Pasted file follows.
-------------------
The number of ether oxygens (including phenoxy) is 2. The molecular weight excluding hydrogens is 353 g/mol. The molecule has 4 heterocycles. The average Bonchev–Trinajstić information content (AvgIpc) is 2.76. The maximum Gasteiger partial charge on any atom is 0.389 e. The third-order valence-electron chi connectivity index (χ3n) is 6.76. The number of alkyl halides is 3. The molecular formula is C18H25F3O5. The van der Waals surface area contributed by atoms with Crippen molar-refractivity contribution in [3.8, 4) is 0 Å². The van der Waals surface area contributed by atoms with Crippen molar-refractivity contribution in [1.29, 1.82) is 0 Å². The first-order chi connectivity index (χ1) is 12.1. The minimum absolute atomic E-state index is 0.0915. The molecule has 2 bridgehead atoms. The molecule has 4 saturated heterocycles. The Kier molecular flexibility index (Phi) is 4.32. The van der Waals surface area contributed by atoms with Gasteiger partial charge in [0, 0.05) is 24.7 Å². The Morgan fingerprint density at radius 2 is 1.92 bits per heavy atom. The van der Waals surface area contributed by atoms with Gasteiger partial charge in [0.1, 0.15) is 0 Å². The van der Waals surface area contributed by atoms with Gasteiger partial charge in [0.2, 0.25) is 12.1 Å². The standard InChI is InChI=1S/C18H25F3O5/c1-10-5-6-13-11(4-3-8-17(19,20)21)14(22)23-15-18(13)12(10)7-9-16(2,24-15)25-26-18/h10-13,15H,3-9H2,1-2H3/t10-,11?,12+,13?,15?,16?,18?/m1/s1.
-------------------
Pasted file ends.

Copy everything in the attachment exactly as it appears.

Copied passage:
The number of ether oxygens (including phenoxy) is 2. The molecular weight excluding hydrogens is 353 g/mol. The molecule has 4 heterocycles. The average Bonchev–Trinajstić information content (AvgIpc) is 2.76. The maximum Gasteiger partial charge on any atom is 0.389 e. The third-order valence-electron chi connectivity index (χ3n) is 6.76. The number of alkyl halides is 3. The molecular formula is C18H25F3O5. The van der Waals surface area contributed by atoms with Crippen molar-refractivity contribution in [3.8, 4) is 0 Å². The van der Waals surface area contributed by atoms with Crippen molar-refractivity contribution in [1.29, 1.82) is 0 Å². The first-order chi connectivity index (χ1) is 12.1. The minimum absolute atomic E-state index is 0.0915. The molecule has 2 bridgehead atoms. The molecule has 4 saturated heterocycles. The Kier molecular flexibility index (Phi) is 4.32. The van der Waals surface area contributed by atoms with Gasteiger partial charge in [0, 0.05) is 24.7 Å². The Morgan fingerprint density at radius 2 is 1.92 bits per heavy atom. The van der Waals surface area contributed by atoms with Gasteiger partial charge in [0.1, 0.15) is 0 Å². The van der Waals surface area contributed by atoms with Gasteiger partial charge in [0.2, 0.25) is 12.1 Å². The standard InChI is InChI=1S/C18H25F3O5/c1-10-5-6-13-11(4-3-8-17(19,20)21)14(22)23-15-18(13)12(10)7-9-16(2,24-15)25-26-18/h10-13,15H,3-9H2,1-2H3/t10-,11?,12+,13?,15?,16?,18?/m1/s1.